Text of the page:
Anne & Tom Visit Ireland travel blog

Today's Plan

John's Peat Field. Peat is formed in bogs over thousands of years...

John is our driver and owner of this peat field. He heats...

John taught us how to cut peat

The job was quite easy. The tool cut right into the hard...

A proud peat harvester

Now it's Tom's turn

He dropped a few cuts down below. This one came up OK.

The peat is stacked to dry

Returning from the peat field

Our next stop the town of Sneem

They paint the buildings in bright colors

There are both Protestant and Catholic churches

Anne & Tom by the statue of the famous boxer, Steve Casey...

Another church

Modern burger food

The river divides the town

Temptation

The garden at the north end of the town

Walking on the trail

Lunch at the pub

The bar in the pub

Blind Piper

Ogham

The Ogham inscription is a series of lines

Derrynane Beach

To the beach and dunes

It was foggy and rainy

A rainy day

A crazy swimmer. We saw two in the water.

Daniel O'Connell's home. He is a hero of the long struggle for...

The chapel in his home

The chariot that Daniel rode into Dublin in triumph

The entire group at dinner

Bruce makes a speech congratulating Susan on the publication of her book...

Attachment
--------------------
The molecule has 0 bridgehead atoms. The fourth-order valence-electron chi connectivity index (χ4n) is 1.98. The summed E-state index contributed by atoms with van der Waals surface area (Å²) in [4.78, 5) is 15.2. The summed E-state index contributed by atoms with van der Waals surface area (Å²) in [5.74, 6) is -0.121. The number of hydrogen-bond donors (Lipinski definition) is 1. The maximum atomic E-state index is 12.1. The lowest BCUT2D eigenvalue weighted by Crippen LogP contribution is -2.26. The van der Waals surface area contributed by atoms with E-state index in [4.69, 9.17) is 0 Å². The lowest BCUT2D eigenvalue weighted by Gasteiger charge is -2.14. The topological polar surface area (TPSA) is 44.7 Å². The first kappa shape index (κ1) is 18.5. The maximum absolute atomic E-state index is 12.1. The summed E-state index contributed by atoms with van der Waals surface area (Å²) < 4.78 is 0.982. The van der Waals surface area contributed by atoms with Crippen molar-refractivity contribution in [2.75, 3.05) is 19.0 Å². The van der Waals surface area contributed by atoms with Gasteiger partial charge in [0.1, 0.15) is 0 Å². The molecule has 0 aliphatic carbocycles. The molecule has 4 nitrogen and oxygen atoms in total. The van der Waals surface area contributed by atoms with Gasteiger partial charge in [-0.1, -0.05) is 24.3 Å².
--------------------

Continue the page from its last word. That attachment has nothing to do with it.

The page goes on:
Susan was surprised and delighted that we had remembered

Another rich dessert


After breakfast, we were taken to John's (the driver) own farm and peat field, where we all took a turn a cutting peat - really quite easy and lighter than we thought it would be. The small and picturesque village of Sneem was our next stop, and after Sneem, we continued on to see a standing stone that had "Ogham" writing on it (pronounced "ohm"), early writing from around Roman times, and derived from Roman numerals - horizontal and vertical lines. From there we continued on for our next hike, on the Old Kerry Way, similar to the previous walks, only it rained considerably was and was quite steep and slippery. We finally emerged in a village near a pub where we had lunch. After lunch we were driven (some walked) to Derrynane, to see the home of "The Liberator", Daniel O'Connell. He was born in 1797, adopted by a well-off uncle (one of the few Catholics who owned property), who adopted him and his brother and smuggled them to France for higher education. The violence of the French Revolution repelled O'Connor, who became an Irish leader in the struggle for independence using political rather than violent means. He was responsible for Catholic Emancipation, and died in about 1847. Here, we first walked through the dunes to Derrynane Beach, and walked the length of the beach, where a few brave souls were swimming, and then to the house for a tour. It was on to Waterville after that, where we enjoyed another great dinner at our hotel.

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